Owners: Keith and Leeanna Baer
Location: Summer, Ark.
History: “At the time we bought the company, my wife Leeanna and I were in the dairy business and decided to go into the hauling business so producers, including us, had a way to get their milk to the plants,” Keith Baer, owner of L&K Farms said. “In 2001, I bought the business from Keith Pearson. We purchased the routes and territory as well as two trucks. Though through time milk hauling has changed with companies going with whoever is cheapest. Over the years, I bought out all of the milk haulers in the area. We continue hauling milk though we closed our dairy 12 years ago due to dropping milk prices. At the time we purchased the business, Keith (Pearson) was hauling for Kraft Foods. Then Kraft quit buying farm milk and we hauled milk for another company before that company was absorbed by DFA (Dairy Farmers of America) about eight years ago. Our oldest son Joe came back to help and works the routes with four other specialized milk haulers; we deeply appreciate. I hope to return to work after I recover from a recent heart attack. The thing I like best about the business is visiting with the producers while the milk is loading. Nonetheless, when I’m driving between stops, I think about all the things I should be doing on the farm, where we now raise commercial beef.”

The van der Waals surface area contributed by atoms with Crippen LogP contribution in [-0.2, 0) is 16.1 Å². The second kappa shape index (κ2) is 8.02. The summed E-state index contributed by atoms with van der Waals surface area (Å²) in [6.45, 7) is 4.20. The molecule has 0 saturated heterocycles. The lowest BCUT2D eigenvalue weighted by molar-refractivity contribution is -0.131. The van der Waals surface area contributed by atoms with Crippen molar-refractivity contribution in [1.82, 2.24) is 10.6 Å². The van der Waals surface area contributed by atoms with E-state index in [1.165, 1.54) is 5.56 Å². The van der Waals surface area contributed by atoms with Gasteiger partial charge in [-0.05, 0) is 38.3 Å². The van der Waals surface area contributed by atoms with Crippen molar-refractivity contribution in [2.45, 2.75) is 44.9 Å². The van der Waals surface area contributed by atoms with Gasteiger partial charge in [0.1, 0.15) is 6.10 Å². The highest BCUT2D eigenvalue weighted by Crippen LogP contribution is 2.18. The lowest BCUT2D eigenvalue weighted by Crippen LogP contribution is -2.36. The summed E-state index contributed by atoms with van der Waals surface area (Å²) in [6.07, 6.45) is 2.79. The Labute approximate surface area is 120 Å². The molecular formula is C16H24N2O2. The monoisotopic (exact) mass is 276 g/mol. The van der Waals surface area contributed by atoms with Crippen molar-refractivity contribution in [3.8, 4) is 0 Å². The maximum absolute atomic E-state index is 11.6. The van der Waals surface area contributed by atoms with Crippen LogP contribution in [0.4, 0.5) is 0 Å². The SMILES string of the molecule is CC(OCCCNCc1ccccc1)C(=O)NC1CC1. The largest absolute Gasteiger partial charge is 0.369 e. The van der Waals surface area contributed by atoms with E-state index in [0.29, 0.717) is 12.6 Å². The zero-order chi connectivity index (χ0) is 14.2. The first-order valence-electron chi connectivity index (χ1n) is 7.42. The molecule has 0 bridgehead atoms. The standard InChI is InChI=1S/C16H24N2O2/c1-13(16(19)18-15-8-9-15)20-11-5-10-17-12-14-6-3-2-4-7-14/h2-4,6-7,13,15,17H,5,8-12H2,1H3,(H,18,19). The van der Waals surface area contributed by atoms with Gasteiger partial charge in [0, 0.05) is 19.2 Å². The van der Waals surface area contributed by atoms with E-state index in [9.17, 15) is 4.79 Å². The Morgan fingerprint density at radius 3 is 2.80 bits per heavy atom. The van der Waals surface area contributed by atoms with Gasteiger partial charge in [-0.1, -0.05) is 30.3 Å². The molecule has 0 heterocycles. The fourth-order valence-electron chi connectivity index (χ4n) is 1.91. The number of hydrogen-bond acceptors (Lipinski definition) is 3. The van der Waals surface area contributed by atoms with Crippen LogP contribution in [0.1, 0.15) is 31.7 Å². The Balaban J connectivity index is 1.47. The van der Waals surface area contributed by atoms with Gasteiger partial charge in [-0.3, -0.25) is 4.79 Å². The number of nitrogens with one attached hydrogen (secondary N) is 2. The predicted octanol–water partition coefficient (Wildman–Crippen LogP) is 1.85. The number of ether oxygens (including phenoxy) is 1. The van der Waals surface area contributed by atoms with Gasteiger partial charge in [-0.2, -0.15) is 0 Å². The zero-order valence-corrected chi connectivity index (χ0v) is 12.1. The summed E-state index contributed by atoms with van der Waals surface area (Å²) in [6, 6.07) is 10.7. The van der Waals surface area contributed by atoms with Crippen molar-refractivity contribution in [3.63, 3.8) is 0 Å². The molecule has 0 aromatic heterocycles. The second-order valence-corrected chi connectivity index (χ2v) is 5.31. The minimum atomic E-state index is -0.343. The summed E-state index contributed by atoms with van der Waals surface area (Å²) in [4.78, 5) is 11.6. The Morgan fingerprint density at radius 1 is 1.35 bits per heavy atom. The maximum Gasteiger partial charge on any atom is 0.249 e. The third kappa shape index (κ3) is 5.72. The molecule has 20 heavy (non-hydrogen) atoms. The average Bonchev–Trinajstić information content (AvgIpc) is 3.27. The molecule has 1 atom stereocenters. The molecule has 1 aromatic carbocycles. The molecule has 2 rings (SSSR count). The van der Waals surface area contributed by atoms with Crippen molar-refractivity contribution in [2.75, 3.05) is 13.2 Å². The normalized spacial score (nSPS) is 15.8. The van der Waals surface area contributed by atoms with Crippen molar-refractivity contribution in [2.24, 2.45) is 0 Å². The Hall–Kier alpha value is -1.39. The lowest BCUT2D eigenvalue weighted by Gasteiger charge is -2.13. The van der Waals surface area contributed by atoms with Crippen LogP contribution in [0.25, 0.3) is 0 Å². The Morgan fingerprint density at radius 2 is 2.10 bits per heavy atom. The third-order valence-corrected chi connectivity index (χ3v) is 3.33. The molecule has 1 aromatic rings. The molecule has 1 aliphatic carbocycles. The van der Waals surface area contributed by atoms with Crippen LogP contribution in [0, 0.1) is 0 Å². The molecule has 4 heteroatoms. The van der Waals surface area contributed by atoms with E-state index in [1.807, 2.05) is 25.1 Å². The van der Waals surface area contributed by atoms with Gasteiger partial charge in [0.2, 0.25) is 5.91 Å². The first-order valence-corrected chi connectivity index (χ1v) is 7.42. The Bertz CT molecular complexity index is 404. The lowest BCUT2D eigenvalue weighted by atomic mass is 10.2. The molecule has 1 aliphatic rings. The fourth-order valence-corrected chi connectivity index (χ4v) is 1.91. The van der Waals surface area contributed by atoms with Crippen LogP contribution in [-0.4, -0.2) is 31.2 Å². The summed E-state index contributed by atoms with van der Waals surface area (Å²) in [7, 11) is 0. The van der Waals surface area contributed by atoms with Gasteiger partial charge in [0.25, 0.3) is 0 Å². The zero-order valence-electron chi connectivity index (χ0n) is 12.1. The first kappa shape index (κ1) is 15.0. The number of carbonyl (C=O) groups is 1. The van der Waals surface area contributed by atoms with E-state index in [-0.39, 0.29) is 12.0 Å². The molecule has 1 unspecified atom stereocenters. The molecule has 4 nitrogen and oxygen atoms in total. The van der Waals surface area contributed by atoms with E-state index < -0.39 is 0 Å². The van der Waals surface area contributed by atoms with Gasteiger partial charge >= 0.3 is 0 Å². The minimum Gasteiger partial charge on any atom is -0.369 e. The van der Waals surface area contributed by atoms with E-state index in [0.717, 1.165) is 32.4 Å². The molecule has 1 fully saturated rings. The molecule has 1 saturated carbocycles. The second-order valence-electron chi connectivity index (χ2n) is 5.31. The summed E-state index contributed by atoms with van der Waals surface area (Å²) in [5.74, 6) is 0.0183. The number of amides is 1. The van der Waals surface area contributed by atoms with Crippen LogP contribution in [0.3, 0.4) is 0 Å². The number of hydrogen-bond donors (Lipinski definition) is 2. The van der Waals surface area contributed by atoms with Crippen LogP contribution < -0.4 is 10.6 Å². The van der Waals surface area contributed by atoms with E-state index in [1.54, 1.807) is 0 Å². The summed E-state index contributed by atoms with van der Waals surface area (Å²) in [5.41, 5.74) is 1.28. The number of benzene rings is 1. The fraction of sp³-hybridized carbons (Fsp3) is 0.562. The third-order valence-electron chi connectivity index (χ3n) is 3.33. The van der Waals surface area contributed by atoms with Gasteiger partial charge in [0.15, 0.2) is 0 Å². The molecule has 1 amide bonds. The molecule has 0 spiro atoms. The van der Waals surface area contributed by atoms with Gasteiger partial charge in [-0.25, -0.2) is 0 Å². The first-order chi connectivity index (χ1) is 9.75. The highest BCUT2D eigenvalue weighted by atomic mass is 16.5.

How the Process Works: “Hauling milk is a seven-day-a-week business with payment based upon the hundredweight. I normally deliver to the Highland Dairy in Fayetteville though I occasionally go to Fort Smith or Springfield, Mo. We have seven routes with 25 dairies in various locations covering a large area, including Locust Grove and Tahlequah in Oklahoma and Maysville, Bentonville and Evansville in Arkansas. We now pick up from fewer dairies but traveling significantly more territory than when we started. In the beginning we had 27 dairies in a 10-mile radius, but dairies closed due to dropping milk prices and producers finding easier ways to make money. Depending upon the route, the trucks leave the farm between 4 and 8 a.m., with a typical day lasting 10 to 12 hours. Most of the small dairies are about an hour apart from barn to barn. Our largest dairy produces 52,000 pounds of milk every other day.”
Philosophy and Future: “This business is no different than any other. It’s important to be honest, fair and kind. Because the dairy industry is in flux, the future is far from certain but I’m hoping that my son will one day take over for me.”